FROM Nick Green
Goodbye, Chivas USA Los Angeles is down to one soccer team. On Monday , Major League Soccer announced that it was shutting the team down, “effective immediately.” Chivas USA first entered the league in 2004 with the idea of appealing to the city’s Latino soccer fans. But during a rocky decade, the team never had its own stadium, and was never a contender for the league title. What went wrong?
New Women’s Pro Soccer League Kicks Off The Women's United Soccer Association got a big push in 1999, when Mia Hamm, Michelle Akers and their teammates won the Women's World Cup . But even with tens of millions of dollars, the Association folded in 2003. Yesterday at the Home Depot Center in Carson, a new league called Women's Professional Soccer played its first game. There are seven teams, including the Sol of Los Angeles, which features Marta, Brazil's world player of the year. Nick Green is soccer columnist for the Daily News .
Will Beckham Play on Saturday? Sunday night, most of Hollywood will show up at a party for David Beckham , the soccer super-star who’s joining the Galaxy . Six-hundred household names will actually get to see him. But the fans who bought up all the tickets for Saturday’s game may not. The coach says an ankle injury puts the chances at 50-50 that Beckham will play.
The Trump agenda: where's the beef? President Trump says big things are happening. After celebrating a House bill on health care, he doesn’t yet have Senate agreement. With James Comey’s public testimony scheduled tomorrow, the President today tweeted his selection of a new FBI Director. Is the Chief Executive all style and no substance? Later, terror attacks in Iran and conflicting claims about who’s behind them.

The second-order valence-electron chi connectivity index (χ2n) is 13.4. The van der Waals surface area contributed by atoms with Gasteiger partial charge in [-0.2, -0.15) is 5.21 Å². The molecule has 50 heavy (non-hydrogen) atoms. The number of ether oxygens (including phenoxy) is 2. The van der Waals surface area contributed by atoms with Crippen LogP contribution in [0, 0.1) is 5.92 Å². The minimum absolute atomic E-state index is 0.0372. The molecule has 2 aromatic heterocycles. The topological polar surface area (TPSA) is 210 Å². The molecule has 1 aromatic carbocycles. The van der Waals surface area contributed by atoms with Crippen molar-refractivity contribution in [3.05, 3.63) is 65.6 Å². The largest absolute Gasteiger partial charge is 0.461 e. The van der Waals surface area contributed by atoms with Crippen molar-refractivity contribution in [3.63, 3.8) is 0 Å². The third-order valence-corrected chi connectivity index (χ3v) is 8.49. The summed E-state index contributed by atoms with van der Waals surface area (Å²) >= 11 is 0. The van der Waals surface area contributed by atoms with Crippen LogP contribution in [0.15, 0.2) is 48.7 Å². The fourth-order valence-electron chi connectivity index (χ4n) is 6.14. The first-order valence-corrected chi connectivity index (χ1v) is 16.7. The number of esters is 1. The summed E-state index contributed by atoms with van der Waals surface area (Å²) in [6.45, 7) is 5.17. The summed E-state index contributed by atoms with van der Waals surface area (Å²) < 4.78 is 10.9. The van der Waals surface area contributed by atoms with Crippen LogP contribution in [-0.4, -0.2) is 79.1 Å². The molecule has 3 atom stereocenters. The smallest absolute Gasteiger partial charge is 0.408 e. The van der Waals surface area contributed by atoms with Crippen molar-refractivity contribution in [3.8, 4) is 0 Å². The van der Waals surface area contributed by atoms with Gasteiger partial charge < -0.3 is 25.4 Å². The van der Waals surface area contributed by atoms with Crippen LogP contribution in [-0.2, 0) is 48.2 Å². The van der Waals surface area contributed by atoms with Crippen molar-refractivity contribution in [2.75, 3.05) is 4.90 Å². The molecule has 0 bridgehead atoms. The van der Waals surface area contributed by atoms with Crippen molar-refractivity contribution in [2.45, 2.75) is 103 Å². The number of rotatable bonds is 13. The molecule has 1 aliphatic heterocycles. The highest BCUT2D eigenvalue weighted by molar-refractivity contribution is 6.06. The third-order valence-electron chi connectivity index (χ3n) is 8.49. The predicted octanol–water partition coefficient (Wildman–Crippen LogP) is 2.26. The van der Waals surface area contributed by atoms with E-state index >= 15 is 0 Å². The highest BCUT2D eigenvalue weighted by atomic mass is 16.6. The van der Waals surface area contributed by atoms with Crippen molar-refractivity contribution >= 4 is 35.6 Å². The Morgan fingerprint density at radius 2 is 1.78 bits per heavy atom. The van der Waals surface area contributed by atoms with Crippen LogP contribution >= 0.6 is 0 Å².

Is the threat from Russia missing from the Russia meddling probe? There's much being made about the Trump administration's possible ties with Russia. But the bottom line is Russia's effort to influence American democracy. Do the President and his aides care enough to take action before voters go back to the polls?
Terrorism and tweets, hate speech and murder Just days before an election, Britain is coping with a rash of deadly terrorism, and Prime Minister Theresa May is on the defensive. And again today, President Trump has tweeted criticism of the Mayor of London. Later, a double murder in Portland, Oregon has revealed the ugly past of a supposedly “progressive” city. One immediate question: is “hate speech” protected by the First Amendment?